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they place bamboo clappers, all attached to one long rope or cane of which the watchman in his observation post holds the end. Where pigs are known to enter no clapper is laid, but bamboo spikes of various lengths are planted with points directed inwards. When the pigs are in the field, the clappers are set in motion; the pigs rush to the place where there is no clapper-noise and get wounded by the bamboos. Next morning they can be tracked by dogs1.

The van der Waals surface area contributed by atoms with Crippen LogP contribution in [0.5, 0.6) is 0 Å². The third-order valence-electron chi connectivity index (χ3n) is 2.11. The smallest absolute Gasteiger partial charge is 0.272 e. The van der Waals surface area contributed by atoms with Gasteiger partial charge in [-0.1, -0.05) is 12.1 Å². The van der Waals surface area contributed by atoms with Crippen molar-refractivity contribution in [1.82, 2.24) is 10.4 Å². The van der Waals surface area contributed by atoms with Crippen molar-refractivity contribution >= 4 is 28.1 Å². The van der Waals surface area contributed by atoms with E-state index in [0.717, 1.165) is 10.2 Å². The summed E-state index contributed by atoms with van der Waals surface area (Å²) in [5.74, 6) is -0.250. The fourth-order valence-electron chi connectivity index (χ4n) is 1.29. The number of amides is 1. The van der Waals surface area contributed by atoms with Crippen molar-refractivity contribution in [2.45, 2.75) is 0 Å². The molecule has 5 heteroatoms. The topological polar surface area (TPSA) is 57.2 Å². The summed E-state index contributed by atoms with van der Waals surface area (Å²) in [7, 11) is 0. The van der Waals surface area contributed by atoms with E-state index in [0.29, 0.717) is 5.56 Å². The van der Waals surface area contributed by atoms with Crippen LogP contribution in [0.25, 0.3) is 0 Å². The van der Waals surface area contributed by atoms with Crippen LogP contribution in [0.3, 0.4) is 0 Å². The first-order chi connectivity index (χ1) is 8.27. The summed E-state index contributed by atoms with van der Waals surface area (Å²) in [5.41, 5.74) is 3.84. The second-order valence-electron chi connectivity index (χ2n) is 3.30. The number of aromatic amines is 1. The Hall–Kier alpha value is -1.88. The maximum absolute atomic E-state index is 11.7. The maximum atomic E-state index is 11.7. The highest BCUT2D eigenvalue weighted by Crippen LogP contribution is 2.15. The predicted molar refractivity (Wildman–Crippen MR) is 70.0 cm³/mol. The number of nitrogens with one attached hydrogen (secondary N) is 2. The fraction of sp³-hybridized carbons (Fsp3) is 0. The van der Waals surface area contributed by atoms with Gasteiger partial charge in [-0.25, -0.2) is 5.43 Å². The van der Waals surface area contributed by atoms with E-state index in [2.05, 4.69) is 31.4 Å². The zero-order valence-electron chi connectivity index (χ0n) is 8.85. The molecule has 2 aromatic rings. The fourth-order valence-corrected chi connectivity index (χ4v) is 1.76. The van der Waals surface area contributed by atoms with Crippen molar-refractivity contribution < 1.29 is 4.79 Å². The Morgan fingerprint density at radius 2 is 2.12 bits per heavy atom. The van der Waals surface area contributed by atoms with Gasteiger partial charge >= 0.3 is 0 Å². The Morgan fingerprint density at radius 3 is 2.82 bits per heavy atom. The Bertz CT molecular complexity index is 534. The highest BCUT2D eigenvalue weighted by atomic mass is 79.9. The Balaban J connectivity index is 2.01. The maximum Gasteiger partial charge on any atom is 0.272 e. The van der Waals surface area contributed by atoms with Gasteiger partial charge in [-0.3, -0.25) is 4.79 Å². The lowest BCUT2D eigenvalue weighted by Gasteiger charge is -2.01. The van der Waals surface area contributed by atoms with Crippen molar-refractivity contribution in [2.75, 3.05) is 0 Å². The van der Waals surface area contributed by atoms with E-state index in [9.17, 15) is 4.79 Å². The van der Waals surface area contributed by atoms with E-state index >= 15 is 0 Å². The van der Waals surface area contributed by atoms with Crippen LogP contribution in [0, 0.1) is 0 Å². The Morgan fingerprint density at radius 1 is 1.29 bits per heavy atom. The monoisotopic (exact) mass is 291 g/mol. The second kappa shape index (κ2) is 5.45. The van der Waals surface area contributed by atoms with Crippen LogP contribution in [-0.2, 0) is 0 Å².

The so-called Burman pony is well known; a very useful,
Fig. 41. Bullocks with cart.
hardy animal, standing not more than 13J hands but capable of much work. He comes from the Shan States.
Burmese oxen, of the zebu or humped kind, are robust and sturdy beasts not differing in species (though probably a separate breed) from those in other parts of India, but conspicuous by their excellent condition. They are treated with great consideration, if not always with adequate knowledge. As Burmans usually do not drink milk, the calves get it all, much to their advantage. The normal
1 Colonel G. H. Evans.